Mumbai: Yesteryear Bollywood star Mala Sinha says she would have loved to be a heroine in present times as the film industry has taken a huge leap technologically since her days.
The 76-year-old actress ruled the marquee in the 50s and 60s with her disarming smile, charm and performances. "I think the change (in the film industry) is for good. In our times film making process was slow. Today technology has improved a lot. I wish Mala would have been heroine of today's times then it would have been fun. We would have all used to get to jump and fly and do lots of other things," Sinha said here at the press conference of Dadasaheb Phalke
Academy Awards, last night.
Another reason why Sinha wants to be a part of the industry today are the awards. "I see awards on TV, every week there is some award function happening. We used to get award rarely.. We used to wait to get Filmfare award. But today there are so many awards.. I wish I was heroine today and you all would see me
getting award on every channel," she said.
The veteran worked in Hindi, Bengali and Nepali films. Recognised for her talent and beauty, she went on to become a popular leading actress in Hindi films from the early 1950s until the late 1970s.
Sinha has starred in over a hundred films including 'Pyaasa' (1957), 'Dhool Ka Phool' (1959), 'Dil Tera Deewana' (1962), 'Gumrah' (1963), 'Himalaya Ki God Mein' (1965), 'Aankhen' (1968) and others.
She feels fortunate and lucky to be part of the industry which welcomed her with open arms. "If film industry would not have been there then we all artists also wouldn't be here. This film industry is God to us... It gave us name, fame, love of audience. I feel my talent wouldn't have come out if this film industry did not exist," she added.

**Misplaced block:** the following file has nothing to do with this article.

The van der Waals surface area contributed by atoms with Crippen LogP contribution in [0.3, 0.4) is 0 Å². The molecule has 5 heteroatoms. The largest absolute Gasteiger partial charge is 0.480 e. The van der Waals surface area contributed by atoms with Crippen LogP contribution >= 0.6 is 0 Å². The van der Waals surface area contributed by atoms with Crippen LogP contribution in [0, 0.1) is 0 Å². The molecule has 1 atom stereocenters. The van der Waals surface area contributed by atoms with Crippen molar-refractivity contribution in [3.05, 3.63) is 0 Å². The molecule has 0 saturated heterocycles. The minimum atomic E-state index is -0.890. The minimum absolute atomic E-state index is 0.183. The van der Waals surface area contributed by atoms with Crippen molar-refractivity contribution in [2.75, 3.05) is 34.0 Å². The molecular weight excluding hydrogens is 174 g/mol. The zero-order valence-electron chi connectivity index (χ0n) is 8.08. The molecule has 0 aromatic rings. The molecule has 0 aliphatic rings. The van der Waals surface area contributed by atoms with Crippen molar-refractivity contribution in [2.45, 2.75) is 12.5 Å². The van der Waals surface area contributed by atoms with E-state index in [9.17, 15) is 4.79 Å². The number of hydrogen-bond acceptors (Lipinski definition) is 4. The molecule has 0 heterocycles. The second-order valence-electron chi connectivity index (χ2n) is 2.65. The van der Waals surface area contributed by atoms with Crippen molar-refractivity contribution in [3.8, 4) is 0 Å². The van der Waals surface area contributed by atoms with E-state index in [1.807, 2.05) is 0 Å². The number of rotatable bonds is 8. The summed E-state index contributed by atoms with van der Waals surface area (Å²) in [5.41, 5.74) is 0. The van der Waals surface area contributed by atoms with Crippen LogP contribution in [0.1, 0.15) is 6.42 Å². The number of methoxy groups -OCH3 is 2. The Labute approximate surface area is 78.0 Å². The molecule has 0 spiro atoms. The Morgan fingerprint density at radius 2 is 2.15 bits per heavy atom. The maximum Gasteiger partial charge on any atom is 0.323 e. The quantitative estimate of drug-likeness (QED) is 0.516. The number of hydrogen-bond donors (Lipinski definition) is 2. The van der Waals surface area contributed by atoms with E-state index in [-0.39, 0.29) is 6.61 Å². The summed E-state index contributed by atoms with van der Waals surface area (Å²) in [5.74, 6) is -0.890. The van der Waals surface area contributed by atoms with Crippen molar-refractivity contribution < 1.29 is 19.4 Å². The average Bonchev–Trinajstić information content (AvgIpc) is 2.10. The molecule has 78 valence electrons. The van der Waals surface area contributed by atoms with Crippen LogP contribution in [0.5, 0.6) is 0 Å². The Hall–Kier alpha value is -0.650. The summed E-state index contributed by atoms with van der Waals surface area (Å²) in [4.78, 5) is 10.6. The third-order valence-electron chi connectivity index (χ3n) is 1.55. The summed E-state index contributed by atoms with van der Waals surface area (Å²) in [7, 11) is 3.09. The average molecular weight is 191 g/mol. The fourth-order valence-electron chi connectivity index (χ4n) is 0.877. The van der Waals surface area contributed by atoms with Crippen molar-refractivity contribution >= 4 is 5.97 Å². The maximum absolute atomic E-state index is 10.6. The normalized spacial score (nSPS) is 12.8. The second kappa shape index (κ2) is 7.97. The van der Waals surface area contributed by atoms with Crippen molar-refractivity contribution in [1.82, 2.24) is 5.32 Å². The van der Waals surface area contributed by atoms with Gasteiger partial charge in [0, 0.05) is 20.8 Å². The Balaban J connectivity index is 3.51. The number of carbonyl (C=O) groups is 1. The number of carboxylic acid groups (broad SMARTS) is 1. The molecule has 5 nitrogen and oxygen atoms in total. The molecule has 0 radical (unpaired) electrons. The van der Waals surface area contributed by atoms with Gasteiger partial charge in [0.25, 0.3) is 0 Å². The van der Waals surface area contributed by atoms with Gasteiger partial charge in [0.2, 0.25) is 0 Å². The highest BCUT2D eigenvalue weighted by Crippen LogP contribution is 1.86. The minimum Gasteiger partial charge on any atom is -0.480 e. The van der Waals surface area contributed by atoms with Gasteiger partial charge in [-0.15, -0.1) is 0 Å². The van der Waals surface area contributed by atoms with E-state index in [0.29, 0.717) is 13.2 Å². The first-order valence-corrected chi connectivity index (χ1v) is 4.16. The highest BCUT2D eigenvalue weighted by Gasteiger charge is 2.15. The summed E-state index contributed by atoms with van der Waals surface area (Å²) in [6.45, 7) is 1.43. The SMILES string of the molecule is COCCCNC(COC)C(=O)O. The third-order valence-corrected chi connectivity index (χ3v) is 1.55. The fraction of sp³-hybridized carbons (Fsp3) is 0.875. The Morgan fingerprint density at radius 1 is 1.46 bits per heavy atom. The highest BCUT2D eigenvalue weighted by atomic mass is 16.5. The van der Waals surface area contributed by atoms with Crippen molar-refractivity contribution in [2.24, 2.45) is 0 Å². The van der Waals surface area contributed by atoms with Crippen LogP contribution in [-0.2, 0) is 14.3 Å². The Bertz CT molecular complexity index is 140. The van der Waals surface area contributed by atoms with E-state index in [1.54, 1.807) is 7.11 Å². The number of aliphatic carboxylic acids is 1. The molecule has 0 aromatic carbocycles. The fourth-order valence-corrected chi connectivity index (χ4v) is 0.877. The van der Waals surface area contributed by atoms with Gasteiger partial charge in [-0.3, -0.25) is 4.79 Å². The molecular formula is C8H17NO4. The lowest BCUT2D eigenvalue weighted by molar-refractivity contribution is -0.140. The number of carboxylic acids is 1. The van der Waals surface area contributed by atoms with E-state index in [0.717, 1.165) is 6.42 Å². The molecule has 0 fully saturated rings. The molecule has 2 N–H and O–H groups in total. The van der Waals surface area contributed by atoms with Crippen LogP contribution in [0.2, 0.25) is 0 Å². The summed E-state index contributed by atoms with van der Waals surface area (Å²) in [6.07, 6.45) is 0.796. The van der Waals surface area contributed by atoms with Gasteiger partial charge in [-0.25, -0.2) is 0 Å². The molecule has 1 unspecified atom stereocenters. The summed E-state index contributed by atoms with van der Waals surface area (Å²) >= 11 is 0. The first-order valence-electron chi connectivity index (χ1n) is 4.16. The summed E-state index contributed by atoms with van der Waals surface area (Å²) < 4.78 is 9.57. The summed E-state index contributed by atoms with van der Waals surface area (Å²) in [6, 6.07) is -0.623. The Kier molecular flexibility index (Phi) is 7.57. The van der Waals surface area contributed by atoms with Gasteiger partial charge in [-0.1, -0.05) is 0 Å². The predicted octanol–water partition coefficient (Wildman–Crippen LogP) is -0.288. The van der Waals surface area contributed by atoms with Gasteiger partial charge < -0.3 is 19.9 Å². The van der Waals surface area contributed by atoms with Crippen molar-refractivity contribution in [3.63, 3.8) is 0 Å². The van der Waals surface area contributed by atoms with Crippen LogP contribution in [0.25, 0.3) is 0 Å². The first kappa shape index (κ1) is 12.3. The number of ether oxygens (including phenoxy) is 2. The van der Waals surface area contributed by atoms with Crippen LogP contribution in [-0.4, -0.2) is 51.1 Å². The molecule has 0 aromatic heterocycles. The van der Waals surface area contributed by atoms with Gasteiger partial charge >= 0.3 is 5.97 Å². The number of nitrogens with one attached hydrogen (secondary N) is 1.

Sinha started her journey as a child artist and played an innocent kid in numerous Bengali films namely 'Jog Biyog' and 'Dhuli'. Walking down the memory lane, she said, "When I went to the studio for the first time I was disheartened. It was like a godown where you store groceries and etc, I was like how can one work here. When I entered a little inside I saw a nice mahal, beautiful furniture... It looked wonderful. On the first day of the shoot, I did not come to know when the camera started rolling and when it all got over."
"I did what directors asked me to do. I worked in a 'bindaas' way, without thinking of camera. I think acting comes naturally no one can teach you," she added. Sinha will be conferred with the Phalke Icon Cine Artist Award for her devoted services to Indian film industry at the award ceremony on April 30.
"I am feeling great, I am happy that I can't explain. I feel lucky and fortunate to get this prestigious award from Dadasaheb Phalke Academy Awards Cine and TV association. I am thankful to them," she said.